The Board of Trustees of The City University of New York voted unanimously to appoint James B. Milliken, president of the University of Nebraska system since 2004 and a nationally prominent leader in public higher education, as the seventh Chancellor of CUNY, the nation’s leading urban public university.
The University’s renowned faculty members continually win professional-achievement awards from prestigious organizations as well as research grants from government agencies, farsighted foundations and leading corporations. Pictured are just a few of the recent honorees. Brief summaries of many ongoing research projects start here and continue inside.
I write to inform you on some significant actions in Washington, D.C., and Albany that could greatly benefit CUNY and our students.
On Jan. 17, President Obama signed the Consolidated Appropriations Act of 2014. This bipartisan budget agreement restores the student aid programs that sequestration had cut and increases Pell Grants to $5,730, effective in 2014-2015.
Rebuilding after Hurricane Sandy, the impact of climate change on New York City, the causes of crib deaths, and minority participation in medical education were among the exceptional faculty research subjects honored recently by The City University of New York. Some 250 faculty members received $379 million in grants for research that expanded the boundaries of science, detailed potential improvements in public health and deepened knowledge in other academic disciplines.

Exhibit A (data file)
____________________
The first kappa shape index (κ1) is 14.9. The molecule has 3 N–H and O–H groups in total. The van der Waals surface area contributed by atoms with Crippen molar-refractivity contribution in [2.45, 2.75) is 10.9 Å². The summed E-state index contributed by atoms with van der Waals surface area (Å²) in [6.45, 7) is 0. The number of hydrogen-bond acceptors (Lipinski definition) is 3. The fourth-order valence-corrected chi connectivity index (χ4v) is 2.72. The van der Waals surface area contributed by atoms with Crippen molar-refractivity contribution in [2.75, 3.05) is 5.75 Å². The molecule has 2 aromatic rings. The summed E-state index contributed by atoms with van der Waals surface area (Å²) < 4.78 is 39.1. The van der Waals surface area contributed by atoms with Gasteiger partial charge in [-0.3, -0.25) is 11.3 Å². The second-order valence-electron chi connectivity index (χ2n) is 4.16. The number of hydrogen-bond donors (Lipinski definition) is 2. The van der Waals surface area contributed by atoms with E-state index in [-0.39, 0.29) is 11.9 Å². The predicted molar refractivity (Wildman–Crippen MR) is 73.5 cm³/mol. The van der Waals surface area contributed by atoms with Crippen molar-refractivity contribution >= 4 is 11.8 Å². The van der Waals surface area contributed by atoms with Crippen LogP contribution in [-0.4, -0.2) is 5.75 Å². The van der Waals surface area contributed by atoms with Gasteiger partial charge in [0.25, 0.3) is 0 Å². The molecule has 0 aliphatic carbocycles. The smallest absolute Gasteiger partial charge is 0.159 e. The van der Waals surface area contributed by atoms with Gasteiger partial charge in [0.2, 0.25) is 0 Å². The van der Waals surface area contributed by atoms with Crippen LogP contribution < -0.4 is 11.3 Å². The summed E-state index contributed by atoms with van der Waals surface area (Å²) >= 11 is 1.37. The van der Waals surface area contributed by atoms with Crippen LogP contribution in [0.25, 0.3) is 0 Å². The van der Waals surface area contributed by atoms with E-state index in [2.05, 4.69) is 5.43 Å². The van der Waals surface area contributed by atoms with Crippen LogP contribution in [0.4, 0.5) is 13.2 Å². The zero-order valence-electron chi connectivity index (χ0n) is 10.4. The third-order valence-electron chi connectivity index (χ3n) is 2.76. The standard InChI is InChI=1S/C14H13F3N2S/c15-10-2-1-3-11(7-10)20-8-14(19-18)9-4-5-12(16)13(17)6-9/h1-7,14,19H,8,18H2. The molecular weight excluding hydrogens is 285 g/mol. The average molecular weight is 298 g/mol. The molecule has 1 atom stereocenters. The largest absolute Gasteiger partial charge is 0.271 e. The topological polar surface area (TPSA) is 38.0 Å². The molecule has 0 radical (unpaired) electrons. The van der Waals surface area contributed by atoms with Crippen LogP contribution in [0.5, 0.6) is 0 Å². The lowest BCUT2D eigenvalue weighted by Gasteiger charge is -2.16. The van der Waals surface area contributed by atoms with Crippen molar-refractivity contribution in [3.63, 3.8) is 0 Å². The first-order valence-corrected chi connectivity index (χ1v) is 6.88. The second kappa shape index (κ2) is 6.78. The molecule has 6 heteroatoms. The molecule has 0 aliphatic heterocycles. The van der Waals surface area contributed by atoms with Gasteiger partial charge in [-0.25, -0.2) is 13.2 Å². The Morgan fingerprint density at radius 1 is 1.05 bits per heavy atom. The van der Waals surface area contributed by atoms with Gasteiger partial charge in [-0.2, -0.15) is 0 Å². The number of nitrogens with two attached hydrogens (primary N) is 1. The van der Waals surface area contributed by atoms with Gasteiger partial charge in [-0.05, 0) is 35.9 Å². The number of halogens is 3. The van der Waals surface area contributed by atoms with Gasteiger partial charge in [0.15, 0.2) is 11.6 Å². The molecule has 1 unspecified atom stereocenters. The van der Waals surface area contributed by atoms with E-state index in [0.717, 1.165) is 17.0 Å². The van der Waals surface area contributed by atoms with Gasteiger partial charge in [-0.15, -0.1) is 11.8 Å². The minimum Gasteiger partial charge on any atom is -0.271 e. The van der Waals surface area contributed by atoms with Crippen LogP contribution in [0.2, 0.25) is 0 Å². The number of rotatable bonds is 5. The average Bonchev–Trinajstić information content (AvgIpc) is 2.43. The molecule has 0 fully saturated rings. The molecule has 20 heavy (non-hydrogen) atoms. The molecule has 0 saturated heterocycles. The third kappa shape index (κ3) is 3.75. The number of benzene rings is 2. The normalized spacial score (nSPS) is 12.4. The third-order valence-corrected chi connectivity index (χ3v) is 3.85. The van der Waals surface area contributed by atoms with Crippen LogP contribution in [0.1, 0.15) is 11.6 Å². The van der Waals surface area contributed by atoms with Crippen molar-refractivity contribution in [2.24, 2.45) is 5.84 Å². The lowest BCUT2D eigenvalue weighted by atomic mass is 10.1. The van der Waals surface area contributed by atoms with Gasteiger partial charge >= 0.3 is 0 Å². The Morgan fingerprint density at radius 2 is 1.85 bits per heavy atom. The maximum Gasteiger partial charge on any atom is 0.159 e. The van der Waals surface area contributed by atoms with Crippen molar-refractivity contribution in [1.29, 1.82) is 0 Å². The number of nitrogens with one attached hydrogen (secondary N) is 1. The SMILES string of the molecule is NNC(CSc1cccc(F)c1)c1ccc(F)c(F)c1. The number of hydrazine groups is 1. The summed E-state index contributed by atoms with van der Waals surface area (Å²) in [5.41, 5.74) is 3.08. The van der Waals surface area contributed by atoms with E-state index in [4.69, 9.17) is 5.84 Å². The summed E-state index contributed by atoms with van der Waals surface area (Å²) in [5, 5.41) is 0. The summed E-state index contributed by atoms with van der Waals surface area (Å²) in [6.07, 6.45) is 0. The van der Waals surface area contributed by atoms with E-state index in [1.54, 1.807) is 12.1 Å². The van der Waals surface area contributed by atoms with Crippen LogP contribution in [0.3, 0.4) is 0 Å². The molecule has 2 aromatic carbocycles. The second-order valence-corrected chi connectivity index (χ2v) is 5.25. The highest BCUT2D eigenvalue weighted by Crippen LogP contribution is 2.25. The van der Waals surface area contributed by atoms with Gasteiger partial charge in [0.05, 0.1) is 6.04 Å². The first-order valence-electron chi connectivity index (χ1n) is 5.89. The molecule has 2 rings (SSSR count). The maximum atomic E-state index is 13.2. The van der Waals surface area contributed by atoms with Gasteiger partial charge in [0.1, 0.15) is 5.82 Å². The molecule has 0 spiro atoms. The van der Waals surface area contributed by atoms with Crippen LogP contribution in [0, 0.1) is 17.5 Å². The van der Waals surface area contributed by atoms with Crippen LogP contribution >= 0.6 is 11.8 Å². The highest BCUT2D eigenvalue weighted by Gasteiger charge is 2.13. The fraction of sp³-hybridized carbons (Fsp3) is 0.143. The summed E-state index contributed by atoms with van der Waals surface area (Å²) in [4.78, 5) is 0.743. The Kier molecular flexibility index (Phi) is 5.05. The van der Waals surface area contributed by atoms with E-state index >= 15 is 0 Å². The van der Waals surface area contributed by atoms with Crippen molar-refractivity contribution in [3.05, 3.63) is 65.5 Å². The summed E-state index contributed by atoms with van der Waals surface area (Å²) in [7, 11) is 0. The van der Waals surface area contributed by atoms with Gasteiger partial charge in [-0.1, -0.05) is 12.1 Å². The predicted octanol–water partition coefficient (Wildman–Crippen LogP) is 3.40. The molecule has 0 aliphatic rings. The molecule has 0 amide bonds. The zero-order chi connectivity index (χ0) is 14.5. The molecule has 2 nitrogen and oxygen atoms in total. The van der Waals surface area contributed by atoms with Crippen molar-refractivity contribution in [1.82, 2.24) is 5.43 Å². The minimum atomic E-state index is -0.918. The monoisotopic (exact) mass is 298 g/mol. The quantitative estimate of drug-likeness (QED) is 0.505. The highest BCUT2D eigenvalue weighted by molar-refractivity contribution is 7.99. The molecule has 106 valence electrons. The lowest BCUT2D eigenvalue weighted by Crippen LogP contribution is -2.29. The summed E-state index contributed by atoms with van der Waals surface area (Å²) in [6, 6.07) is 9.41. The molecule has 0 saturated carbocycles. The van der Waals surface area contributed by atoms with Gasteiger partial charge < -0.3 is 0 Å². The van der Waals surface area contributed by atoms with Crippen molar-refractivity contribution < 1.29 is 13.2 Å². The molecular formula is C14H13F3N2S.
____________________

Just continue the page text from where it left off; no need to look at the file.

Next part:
HAVE YOU HEARD? Working with NASA, Medgar Evers students launched a satellite … CUNY students and alumni won 23 National Science Foundation fellowships last year … The Center for Puerto Rican Studies at Hunter celebrated its 40th anniversary ….
If Mayors Ruled the World: Dysfunctional Nations, Rising Cities, by political theorist Benjamin Barber, provides a provocative and original look at how some mayors are responding to transnational problems more effectively than nation-states mired in ideological infighting and sovereign rivalries. More than a dozen mayors from around the world were interviewed by Barber, a senior research scholar at the Center on Philanthropy and Civil Society at the Graduate Center.
In 1776 Samuel Shaw, the mayor of Boston, referred to New York City as “a motley collection of all the nations under heaven.” Nearly a quarter millennium later, the city’s population is even more exuberantly and colorfully motley: Almost half of the city’s adults are foreign-born, and 168 “home” languages are spoken by its public school students. The city that hosts the United Nations is itself a metropolis of united nations.
For Queens College junior Isioma Ononye there’s little question about the goal — working in a job you love. The challenge is how to get there. And Gloriana Waters, CUNY’s vice chancellor for Human Resources, is providing some help.
Supervisors from the University’s Central Office learned more about how to evaluate those who work for them during four half-day workshops in December and January.